The Foreign Policy Failures of British Governments, 1959 to 1964

1185 WordsMar 18, 20155 Pages
The foreign policy failures of British governments in the years 1959 to 1964 were due to a lack of realism about Britain’s position in the post-war world The years 1959- 1964 saw the occurrence of several foreign policy failures within British Politics. The failures include the formation and downfall of a rival group to the EEC called EFTA, as well as the occurrence of the Suez showing British the loss of the British Empire which previously allowed Britain to stand as a dominating world power. Though, some historians believe that the lack of realism across British politics and society was the root cause of foreign policy failures, whereas other historians tend to disagree. To begin with, it is arguable to suggest that a lack of realism as…show more content…
Because the fact that Britain was no longer financially secure, like many previous Imperial powers at the time Britain could no longer suppress these nationalists because it simply could not afford to and consequently decided to undergo decolonisation. Therefore, we can argue that foreign policy failures such as the Suez Crisis happened because Britain was now a pawn in a Kings game; therefore the emergence of new superpowers like the USA meant Britain could no longer throw its weight about. Britain was lacked of realism at her own position and power for fighting her corner. Though, linking to previous paragraph, the Wind of Change speech did show a realism of the position and a sign for Britain was beginning to adjust despite the failures. It was a significant change in policy which showed recognition of independence movements and move to decolonisation. In this speech, Macmillan was addressing a mainly white audience in Cape Town who believed in apartheid; convince them of the need to face reality. Main audience, however, was not present; he was really talking to Heads of state from around the Commonwealth and to public opinion back home. Establishing the speech as a success, It was proved that Britain had had a difficult time in containing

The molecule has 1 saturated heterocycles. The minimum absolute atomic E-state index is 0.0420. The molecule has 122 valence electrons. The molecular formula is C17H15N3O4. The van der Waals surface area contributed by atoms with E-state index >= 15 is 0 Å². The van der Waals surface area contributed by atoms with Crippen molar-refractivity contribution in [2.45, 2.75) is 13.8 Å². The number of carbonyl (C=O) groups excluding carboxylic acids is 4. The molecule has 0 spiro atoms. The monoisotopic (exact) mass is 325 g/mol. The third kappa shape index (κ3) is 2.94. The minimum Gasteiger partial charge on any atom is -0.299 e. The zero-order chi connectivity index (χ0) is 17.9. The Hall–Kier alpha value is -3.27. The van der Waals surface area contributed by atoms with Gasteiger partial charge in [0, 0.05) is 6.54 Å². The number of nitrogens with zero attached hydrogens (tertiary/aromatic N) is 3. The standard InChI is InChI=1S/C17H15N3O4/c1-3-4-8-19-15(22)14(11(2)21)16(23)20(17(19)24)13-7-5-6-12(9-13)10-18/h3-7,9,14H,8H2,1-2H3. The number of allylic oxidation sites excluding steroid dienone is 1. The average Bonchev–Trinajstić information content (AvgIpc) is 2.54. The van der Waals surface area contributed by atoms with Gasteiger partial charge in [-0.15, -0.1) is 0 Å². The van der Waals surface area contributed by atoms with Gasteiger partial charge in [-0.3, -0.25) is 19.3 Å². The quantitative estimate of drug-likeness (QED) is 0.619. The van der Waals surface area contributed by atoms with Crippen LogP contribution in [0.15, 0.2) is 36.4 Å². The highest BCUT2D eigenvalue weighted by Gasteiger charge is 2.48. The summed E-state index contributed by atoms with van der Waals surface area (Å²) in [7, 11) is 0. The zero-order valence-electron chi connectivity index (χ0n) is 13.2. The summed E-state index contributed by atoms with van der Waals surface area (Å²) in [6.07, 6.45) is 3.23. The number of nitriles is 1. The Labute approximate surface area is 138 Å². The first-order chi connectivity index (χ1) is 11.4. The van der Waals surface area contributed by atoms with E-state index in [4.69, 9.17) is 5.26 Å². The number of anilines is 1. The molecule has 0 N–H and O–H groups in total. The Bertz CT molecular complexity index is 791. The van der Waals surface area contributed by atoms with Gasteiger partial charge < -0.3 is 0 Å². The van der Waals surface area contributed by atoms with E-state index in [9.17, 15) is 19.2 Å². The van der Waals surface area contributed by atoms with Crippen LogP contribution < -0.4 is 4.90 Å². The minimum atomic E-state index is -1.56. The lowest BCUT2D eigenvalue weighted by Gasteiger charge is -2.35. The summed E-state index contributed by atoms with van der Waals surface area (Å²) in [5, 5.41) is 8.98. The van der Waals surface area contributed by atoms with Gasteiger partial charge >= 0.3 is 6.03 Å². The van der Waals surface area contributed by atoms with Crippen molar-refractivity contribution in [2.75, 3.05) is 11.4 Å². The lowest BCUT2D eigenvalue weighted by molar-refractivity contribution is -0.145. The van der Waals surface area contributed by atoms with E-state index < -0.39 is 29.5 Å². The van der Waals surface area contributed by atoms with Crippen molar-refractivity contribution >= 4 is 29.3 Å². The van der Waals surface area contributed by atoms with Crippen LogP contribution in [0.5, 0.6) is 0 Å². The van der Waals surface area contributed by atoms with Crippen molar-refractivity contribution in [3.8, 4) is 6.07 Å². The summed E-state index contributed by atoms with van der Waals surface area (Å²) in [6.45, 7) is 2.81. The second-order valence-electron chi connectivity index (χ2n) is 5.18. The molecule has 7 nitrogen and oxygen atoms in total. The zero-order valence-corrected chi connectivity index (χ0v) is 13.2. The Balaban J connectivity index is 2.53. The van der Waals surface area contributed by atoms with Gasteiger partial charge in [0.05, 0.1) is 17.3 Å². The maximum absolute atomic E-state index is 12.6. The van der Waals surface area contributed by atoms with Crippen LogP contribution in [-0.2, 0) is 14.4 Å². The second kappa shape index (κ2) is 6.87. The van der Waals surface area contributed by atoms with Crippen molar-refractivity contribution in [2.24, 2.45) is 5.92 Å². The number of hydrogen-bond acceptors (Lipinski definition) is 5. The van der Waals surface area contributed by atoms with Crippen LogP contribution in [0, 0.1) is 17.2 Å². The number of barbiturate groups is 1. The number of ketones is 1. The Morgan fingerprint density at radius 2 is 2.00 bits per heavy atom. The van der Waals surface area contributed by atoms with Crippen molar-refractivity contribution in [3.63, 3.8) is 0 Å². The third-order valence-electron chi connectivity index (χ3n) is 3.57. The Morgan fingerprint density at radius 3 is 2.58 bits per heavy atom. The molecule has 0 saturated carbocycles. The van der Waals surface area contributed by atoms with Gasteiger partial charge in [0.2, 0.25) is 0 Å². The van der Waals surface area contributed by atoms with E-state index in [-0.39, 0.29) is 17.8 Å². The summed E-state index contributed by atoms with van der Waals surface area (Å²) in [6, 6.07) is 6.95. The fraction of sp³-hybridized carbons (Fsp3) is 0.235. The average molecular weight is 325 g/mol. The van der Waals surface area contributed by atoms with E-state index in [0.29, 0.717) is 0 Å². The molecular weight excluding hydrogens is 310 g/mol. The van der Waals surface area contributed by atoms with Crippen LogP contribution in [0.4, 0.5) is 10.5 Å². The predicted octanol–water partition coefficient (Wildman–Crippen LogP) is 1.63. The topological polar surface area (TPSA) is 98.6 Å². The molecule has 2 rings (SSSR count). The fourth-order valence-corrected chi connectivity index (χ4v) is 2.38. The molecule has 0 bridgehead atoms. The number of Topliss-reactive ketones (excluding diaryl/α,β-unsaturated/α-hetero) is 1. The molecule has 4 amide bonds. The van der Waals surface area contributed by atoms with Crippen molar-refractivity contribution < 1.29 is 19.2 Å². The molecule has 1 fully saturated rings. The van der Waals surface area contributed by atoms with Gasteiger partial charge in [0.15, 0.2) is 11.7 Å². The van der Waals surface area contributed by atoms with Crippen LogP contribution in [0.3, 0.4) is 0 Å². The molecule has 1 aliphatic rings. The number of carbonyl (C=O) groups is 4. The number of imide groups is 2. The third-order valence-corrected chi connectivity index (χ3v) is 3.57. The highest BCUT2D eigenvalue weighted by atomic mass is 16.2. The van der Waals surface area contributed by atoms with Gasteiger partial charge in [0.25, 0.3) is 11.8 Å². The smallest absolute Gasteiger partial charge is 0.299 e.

Open Document